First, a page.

Especially for travelers departing from the United States, going to Cuba isn't necessarily the easiest choice for a vacation. That said, it's still an ideal destination for the culture, excellent weather, and seaside lounging it offers.

But you have to be prepared when planning a trip to Cuba. In fact, travelers must have specific documents with them when they travel. If you don't follow the rules, you can't get in—so it's crucial that you plan ahead.


Along with standard items like having space in your passport for the appropriate stamps, here's everything else you need to bring to get into Cuba.

Non-U.S. Medical/Travel Insurance

While the United States has its own rules for citizens visiting Cuba (like where you can and cannot spend money), Cuba's pretty strict on its side, too. For example, all travelers must have medical insurance that's valid in Cuba—and U.S. insurance doesn't apply.

Wherever you have citizenship, you must either purchase travel insurance before departing your home country or get it at the airport in Havana. Per the U.S. Department of State, many plane tickets include the cost of insurance, too. Read the fine print carefully to find out whether your ticket covers this. You can purchase a policy for a few dollars per day that will meet the requirement and keep you from getting kicked out of the country.

A Valid Cuban Tourist Card (AKA A Cuba Visa)

First of all, Cuba is super serious about immigration and tourism. You must follow their rules or risk being arrested or imprisoned. The United States also has rules for its citizens on what you can and can't do in Cuba, so you need to be aware of that, too. And pleading ignorance on any of either country's rules won't help; you can still wind up in jail if you make the wrong moves.

So, the first step is to get your Cuban Tourist Card, AKA a Cuba Visa, before departing for the country. In some cases, you can purchase one through your airline, or at the airport. But to avoid any issues upon arrival, go ahead and apply for your card online in advance of your trip. You can use a service that processes your visa to make things easier (though there's a cost for such services).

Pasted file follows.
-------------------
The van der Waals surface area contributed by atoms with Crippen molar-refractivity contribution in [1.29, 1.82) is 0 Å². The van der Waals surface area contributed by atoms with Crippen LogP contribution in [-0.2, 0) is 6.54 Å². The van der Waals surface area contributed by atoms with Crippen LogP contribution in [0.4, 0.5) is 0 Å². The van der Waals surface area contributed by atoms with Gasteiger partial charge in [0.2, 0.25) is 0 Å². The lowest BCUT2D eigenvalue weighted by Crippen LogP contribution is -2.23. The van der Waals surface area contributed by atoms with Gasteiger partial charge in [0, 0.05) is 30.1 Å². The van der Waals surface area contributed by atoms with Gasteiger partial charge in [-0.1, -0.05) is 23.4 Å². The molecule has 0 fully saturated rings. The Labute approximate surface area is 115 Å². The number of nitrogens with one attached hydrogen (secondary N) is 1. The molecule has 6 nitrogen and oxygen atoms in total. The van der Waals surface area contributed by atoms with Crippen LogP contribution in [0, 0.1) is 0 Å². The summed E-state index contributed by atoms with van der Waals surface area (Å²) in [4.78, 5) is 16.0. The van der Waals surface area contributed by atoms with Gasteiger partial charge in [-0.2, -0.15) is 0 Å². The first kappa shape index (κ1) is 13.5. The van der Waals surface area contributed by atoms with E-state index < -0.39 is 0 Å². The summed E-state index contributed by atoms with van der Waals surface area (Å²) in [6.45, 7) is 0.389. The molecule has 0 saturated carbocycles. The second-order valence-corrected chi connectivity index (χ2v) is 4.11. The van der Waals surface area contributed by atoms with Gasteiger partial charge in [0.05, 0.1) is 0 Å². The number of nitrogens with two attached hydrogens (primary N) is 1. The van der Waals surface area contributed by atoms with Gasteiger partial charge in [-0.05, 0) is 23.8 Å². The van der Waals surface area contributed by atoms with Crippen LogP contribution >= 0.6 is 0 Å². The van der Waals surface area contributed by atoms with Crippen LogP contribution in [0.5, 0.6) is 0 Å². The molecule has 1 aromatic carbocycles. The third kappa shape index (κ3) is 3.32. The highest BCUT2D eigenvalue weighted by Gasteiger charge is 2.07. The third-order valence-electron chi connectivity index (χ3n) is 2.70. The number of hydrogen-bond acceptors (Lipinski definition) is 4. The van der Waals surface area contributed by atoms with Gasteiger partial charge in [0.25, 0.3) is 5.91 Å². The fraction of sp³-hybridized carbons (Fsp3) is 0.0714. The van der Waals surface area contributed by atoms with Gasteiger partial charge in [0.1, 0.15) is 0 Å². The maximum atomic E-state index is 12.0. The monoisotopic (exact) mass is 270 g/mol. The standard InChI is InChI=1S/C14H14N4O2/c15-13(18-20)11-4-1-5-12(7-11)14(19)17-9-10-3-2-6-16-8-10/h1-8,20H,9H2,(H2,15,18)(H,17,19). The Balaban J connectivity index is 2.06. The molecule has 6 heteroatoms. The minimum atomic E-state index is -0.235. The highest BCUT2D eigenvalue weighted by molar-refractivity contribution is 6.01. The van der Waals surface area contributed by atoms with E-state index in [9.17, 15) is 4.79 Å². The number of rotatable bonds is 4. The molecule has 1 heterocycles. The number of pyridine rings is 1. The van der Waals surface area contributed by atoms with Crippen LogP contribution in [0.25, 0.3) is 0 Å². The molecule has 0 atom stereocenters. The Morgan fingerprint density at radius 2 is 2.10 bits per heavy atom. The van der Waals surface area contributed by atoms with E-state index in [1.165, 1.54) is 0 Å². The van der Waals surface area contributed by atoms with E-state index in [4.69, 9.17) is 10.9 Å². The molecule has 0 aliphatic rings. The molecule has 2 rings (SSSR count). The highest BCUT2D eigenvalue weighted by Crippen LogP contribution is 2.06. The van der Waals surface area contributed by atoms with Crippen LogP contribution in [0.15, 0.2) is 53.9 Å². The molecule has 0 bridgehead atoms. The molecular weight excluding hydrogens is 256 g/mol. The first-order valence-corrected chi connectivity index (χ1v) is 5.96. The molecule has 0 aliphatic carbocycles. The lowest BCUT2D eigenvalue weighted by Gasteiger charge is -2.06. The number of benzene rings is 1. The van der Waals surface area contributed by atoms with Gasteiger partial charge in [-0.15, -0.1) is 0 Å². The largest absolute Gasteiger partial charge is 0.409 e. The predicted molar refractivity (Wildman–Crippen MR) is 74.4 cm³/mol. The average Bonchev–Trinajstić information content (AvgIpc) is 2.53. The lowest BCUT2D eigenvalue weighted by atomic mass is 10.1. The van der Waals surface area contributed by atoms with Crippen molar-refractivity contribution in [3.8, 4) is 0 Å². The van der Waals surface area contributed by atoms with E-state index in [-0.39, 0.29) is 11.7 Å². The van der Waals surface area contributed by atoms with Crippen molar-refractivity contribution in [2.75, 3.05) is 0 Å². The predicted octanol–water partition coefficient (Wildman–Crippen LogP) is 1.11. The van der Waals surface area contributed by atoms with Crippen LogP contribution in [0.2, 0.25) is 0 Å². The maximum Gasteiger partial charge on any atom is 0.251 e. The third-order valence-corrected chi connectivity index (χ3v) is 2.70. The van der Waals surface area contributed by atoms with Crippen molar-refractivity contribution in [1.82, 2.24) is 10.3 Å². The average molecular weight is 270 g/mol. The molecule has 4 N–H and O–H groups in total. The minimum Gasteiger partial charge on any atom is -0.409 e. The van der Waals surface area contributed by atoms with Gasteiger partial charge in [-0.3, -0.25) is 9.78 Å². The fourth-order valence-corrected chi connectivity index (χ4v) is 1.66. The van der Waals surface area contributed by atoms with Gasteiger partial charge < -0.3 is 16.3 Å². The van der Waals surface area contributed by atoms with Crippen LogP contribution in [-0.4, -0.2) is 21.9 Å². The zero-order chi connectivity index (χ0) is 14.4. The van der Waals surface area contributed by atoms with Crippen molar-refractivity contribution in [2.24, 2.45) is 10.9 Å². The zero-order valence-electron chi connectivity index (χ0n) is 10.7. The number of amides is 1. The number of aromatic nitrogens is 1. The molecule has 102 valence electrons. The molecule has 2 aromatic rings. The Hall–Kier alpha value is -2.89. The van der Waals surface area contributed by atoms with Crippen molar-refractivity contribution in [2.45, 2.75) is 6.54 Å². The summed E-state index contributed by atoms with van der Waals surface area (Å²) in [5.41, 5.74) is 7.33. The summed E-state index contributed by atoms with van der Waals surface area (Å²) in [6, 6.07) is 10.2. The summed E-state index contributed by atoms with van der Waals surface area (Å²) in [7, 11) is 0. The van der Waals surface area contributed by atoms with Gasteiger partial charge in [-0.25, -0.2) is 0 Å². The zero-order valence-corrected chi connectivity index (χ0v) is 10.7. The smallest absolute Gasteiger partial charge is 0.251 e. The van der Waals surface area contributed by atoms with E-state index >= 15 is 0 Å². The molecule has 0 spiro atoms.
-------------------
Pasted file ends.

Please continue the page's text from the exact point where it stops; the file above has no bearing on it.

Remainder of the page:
The other option is to contact the Cuban Embassy in Washington, D.C. since you can't get a Cuban visa at any other U.S. embassy. Either way, your tourist card will only be valid for 30 days, with a maximum extension of 30 additional days. Depending on where you get it (via the airline or another source), it can cost anywhere from $75 to $85, with processing fees.

Enough Cash To Cover Your Expenses

While there's no hard and fast rule as far as cash goes, it's worth noting that Cuba isn't friendly to U.S. debit and credit cards. You can expect that your cards won't work at all while visiting Cuba, so it's crucial that you bring cash along for all your expenses. You must declare anything over $5,000 USD upon arrival, but make sure you have cash in hand to convert to Cuban pesos (CUC).

Keep in mind that the government in Cuba charges 10 percent on conversions for U.S. currency. The fee doesn't apply to electronic transactions or for travelers with other currencies. That said, it might be worth swapping your USD for another country's currency first before arrival, so you can avoid that fee. But do your math carefully to make sure you're getting a good deal!

A Cuban Passport, If You're A Cuban-Born U.S. Citizen

Yep, even if you're a U.S. citizen who was born in Cuba, you must use your Cuban passport for entering and exiting the country, says the U.S. Department of State. Basically, you're treated as a Cuban citizen the entire time you're there. This is a special note that only applies to a select few, but it's worth noting because even if you were only born in Cuba and have never returned as an adult, you'll still be held to this requirement.

A Return Ticket For The Trip Home

Because Cuba has tight restrictions on immigration and tourism, you can't buy a cheaper one-way ticket for your trip. You already need to declare the purpose of your visit and your interest in Cuba, so you don't want to cause problems by grabbing a one-way ticket and looking like you're planning to overstay your welcome.

So, make sure you have your roundtrip ticket in hand upon arrival in Cuba. That way, you can prove you don't have nefarious intentions and that you'll dutifully return home after (even if you don't want to leave!).